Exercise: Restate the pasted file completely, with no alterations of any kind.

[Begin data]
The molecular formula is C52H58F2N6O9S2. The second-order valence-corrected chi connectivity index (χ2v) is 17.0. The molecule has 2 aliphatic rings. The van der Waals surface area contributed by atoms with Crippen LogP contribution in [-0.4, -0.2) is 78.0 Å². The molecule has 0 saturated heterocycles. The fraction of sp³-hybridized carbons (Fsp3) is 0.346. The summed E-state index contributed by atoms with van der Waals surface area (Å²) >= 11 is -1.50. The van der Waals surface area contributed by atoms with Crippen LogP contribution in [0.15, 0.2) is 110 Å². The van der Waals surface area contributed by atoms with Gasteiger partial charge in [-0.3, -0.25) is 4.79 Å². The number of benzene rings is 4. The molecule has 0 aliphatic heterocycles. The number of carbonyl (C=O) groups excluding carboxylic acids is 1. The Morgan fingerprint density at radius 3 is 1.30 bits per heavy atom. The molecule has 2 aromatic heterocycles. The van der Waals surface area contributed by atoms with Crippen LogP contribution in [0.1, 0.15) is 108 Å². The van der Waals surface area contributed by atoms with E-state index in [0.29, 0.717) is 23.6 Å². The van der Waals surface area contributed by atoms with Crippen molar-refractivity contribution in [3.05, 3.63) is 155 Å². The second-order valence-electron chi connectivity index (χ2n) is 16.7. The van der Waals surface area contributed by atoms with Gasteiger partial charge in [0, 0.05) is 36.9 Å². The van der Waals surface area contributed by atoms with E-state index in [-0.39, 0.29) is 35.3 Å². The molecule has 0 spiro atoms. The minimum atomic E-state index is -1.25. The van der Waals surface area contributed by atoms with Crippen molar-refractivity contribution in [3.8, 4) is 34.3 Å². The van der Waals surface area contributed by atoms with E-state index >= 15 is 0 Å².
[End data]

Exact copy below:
The molecular formula is C52H58F2N6O9S2. The second-order valence-corrected chi connectivity index (χ2v) is 17.0. The molecule has 2 aliphatic rings. The van der Waals surface area contributed by atoms with Crippen LogP contribution in [-0.4, -0.2) is 78.0 Å². The molecule has 0 saturated heterocycles. The fraction of sp³-hybridized carbons (Fsp3) is 0.346. The summed E-state index contributed by atoms with van der Waals surface area (Å²) >= 11 is -1.50. The van der Waals surface area contributed by atoms with Crippen LogP contribution in [0.15, 0.2) is 110 Å². The van der Waals surface area contributed by atoms with Gasteiger partial charge in [-0.3, -0.25) is 4.79 Å². The number of benzene rings is 4. The molecule has 0 aliphatic heterocycles. The number of carbonyl (C=O) groups excluding carboxylic acids is 1. The Morgan fingerprint density at radius 3 is 1.30 bits per heavy atom. The molecule has 2 aromatic heterocycles. The van der Waals surface area contributed by atoms with Crippen LogP contribution in [0.1, 0.15) is 108 Å². The van der Waals surface area contributed by atoms with E-state index in [0.29, 0.717) is 23.6 Å². The van der Waals surface area contributed by atoms with Crippen molar-refractivity contribution in [3.05, 3.63) is 155 Å². The second-order valence-electron chi connectivity index (χ2n) is 16.7. The van der Waals surface area contributed by atoms with Gasteiger partial charge in [0, 0.05) is 36.9 Å². The van der Waals surface area contributed by atoms with E-state index in [-0.39, 0.29) is 35.3 Å². The molecule has 0 spiro atoms. The minimum atomic E-state index is -1.25. The van der Waals surface area contributed by atoms with Crippen molar-refractivity contribution in [3.8, 4) is 34.3 Å². The van der Waals surface area contributed by atoms with E-state index >= 15 is 0 Å².